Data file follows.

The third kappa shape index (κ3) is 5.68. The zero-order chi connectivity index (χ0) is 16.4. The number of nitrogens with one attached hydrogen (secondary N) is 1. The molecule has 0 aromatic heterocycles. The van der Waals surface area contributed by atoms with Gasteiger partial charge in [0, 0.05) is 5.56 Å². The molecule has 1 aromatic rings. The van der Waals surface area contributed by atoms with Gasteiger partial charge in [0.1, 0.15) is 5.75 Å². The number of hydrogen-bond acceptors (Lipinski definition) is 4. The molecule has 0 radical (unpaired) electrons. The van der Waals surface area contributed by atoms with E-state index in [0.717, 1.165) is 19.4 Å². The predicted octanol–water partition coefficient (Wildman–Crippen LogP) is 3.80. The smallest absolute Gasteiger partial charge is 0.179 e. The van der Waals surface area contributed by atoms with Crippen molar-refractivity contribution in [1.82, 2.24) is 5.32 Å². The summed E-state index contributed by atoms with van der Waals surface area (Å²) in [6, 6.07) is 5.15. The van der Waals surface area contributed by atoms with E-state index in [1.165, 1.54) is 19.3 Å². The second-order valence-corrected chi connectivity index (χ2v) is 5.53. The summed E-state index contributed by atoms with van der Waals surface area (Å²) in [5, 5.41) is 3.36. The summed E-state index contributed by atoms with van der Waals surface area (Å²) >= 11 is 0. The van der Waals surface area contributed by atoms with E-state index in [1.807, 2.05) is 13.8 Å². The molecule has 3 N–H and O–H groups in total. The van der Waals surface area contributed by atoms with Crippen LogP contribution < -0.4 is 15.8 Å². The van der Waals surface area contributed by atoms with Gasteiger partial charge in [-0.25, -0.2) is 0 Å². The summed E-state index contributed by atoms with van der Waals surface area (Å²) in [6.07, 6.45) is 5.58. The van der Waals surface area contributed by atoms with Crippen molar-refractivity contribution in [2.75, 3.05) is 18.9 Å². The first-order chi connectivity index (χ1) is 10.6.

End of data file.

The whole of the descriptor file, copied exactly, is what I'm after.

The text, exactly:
The third kappa shape index (κ3) is 5.68. The zero-order chi connectivity index (χ0) is 16.4. The number of nitrogens with one attached hydrogen (secondary N) is 1. The molecule has 0 aromatic heterocycles. The van der Waals surface area contributed by atoms with Gasteiger partial charge in [0, 0.05) is 5.56 Å². The molecule has 1 aromatic rings. The van der Waals surface area contributed by atoms with Gasteiger partial charge in [0.1, 0.15) is 5.75 Å². The number of hydrogen-bond acceptors (Lipinski definition) is 4. The molecule has 0 radical (unpaired) electrons. The van der Waals surface area contributed by atoms with E-state index in [0.717, 1.165) is 19.4 Å². The predicted octanol–water partition coefficient (Wildman–Crippen LogP) is 3.80. The smallest absolute Gasteiger partial charge is 0.179 e. The van der Waals surface area contributed by atoms with Crippen molar-refractivity contribution in [1.82, 2.24) is 5.32 Å². The summed E-state index contributed by atoms with van der Waals surface area (Å²) in [6, 6.07) is 5.15. The van der Waals surface area contributed by atoms with E-state index in [1.165, 1.54) is 19.3 Å². The second-order valence-corrected chi connectivity index (χ2v) is 5.53. The summed E-state index contributed by atoms with van der Waals surface area (Å²) in [5, 5.41) is 3.36. The summed E-state index contributed by atoms with van der Waals surface area (Å²) >= 11 is 0. The van der Waals surface area contributed by atoms with E-state index in [1.807, 2.05) is 13.8 Å². The molecule has 3 N–H and O–H groups in total. The van der Waals surface area contributed by atoms with Crippen LogP contribution < -0.4 is 15.8 Å². The van der Waals surface area contributed by atoms with Gasteiger partial charge in [-0.25, -0.2) is 0 Å². The summed E-state index contributed by atoms with van der Waals surface area (Å²) in [6.07, 6.45) is 5.58. The van der Waals surface area contributed by atoms with Crippen molar-refractivity contribution in [2.75, 3.05) is 18.9 Å². The first-order chi connectivity index (χ1) is 10.6.